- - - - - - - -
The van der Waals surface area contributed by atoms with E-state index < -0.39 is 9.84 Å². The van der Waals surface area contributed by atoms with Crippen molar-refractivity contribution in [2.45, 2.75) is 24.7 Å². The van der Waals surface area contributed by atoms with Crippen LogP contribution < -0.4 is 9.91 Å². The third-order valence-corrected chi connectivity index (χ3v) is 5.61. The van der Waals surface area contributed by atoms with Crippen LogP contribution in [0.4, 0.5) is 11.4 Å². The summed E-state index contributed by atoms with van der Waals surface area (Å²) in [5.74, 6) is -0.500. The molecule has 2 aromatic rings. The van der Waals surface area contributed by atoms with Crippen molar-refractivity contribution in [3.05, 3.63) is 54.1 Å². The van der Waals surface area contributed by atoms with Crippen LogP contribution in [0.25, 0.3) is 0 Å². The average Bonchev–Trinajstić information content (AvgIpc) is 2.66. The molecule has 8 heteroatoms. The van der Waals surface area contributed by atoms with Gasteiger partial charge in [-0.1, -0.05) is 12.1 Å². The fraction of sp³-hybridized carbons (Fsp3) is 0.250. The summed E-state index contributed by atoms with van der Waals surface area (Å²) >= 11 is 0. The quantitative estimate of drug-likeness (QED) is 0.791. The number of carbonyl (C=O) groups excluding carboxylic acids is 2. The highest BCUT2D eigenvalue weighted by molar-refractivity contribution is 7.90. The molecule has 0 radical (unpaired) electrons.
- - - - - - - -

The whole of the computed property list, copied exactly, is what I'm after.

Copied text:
The van der Waals surface area contributed by atoms with E-state index < -0.39 is 9.84 Å². The van der Waals surface area contributed by atoms with Crippen molar-refractivity contribution in [2.45, 2.75) is 24.7 Å². The van der Waals surface area contributed by atoms with Crippen LogP contribution < -0.4 is 9.91 Å². The third-order valence-corrected chi connectivity index (χ3v) is 5.61. The van der Waals surface area contributed by atoms with Crippen LogP contribution in [0.4, 0.5) is 11.4 Å². The summed E-state index contributed by atoms with van der Waals surface area (Å²) in [5.74, 6) is -0.500. The molecule has 2 aromatic rings. The van der Waals surface area contributed by atoms with Crippen molar-refractivity contribution in [3.05, 3.63) is 54.1 Å². The van der Waals surface area contributed by atoms with Crippen LogP contribution in [0.25, 0.3) is 0 Å². The average Bonchev–Trinajstić information content (AvgIpc) is 2.66. The molecule has 8 heteroatoms. The van der Waals surface area contributed by atoms with Gasteiger partial charge in [-0.1, -0.05) is 12.1 Å². The fraction of sp³-hybridized carbons (Fsp3) is 0.250. The summed E-state index contributed by atoms with van der Waals surface area (Å²) >= 11 is 0. The quantitative estimate of drug-likeness (QED) is 0.791. The number of carbonyl (C=O) groups excluding carboxylic acids is 2. The highest BCUT2D eigenvalue weighted by molar-refractivity contribution is 7.90. The molecule has 0 radical (unpaired) electrons.